Question: What about the girls? What did they do? After all, they wouldn't saw. That's not for girls, right?

Answer: The girls worked well in the fields, and they also did well doing needlework or stitching. They learned to cook, they washed or learned how to milk cows, and they learned how to prepare different kinds of cheese. They also helped the boys.

Afterwards, I was sent to a different place, and there were few friends there. We were compelled to go to this new place, to
Lubartów, which is thirty kilometers from Parczew. There we worked in a glass factory making bottles of glass. After that, in Zdunksa Wola, which is next to Łódź, we worked with clothing material. There was a textile factory owned by a Jew named Stayer.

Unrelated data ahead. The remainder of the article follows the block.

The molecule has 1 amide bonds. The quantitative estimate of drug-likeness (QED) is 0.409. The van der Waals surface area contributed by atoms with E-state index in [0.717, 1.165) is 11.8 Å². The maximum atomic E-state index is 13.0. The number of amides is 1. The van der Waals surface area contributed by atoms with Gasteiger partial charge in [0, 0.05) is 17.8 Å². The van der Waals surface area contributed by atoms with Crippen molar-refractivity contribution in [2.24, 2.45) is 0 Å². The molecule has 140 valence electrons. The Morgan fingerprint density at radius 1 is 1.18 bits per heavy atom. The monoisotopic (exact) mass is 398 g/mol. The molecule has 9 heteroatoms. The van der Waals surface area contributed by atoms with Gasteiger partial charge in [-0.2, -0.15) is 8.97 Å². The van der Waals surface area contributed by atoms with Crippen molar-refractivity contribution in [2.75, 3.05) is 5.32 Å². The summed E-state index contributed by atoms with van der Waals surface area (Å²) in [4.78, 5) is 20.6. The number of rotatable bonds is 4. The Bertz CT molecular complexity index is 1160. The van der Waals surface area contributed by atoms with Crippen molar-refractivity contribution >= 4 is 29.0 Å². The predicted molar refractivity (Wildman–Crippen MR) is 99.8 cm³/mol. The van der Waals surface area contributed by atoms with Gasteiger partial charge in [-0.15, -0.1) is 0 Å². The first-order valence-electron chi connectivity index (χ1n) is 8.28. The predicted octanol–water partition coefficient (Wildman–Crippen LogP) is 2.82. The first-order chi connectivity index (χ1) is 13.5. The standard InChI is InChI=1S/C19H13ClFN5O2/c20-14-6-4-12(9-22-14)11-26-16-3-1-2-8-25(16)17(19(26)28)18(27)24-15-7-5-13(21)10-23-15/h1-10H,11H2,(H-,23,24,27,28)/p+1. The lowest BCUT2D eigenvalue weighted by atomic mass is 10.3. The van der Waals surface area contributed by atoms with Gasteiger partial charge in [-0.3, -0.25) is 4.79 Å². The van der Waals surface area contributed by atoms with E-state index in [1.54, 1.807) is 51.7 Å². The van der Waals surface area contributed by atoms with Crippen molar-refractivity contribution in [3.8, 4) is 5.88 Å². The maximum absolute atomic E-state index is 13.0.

After that, we went to Warsaw. There I received a permit to drive a carriage. We worked at the factory, a workshop for wooden shingles. And I transported the merchandise in the horse and carriage with the special permit that had been arranged for me.

In 1936 they conscripted me into the Polish Army to Łańcut for two and a half years in the cavalry, together with the Ukrainians. They were illiterate and didn't know how to read or write.

In the Jewish army, with me was a Moshe Klidenmacher. He was from my village and did not know how to write.
I would write letters for him that he would send home, and later on I would even sign his name "Moshe."

I left Poland eighteen hours before war erupted. When I arrived in Romania, there appeared a Jew in the train who told me in Yiddish, "Tonight Hitler forced his way to the Danzig." I got into the country (Israel) ?????
We sailed on a ship called "Tigry." We were at sea for a month! The year was 1939.....


Interview of Smelka J. (Israel), conducted by Roni Peled, 2008.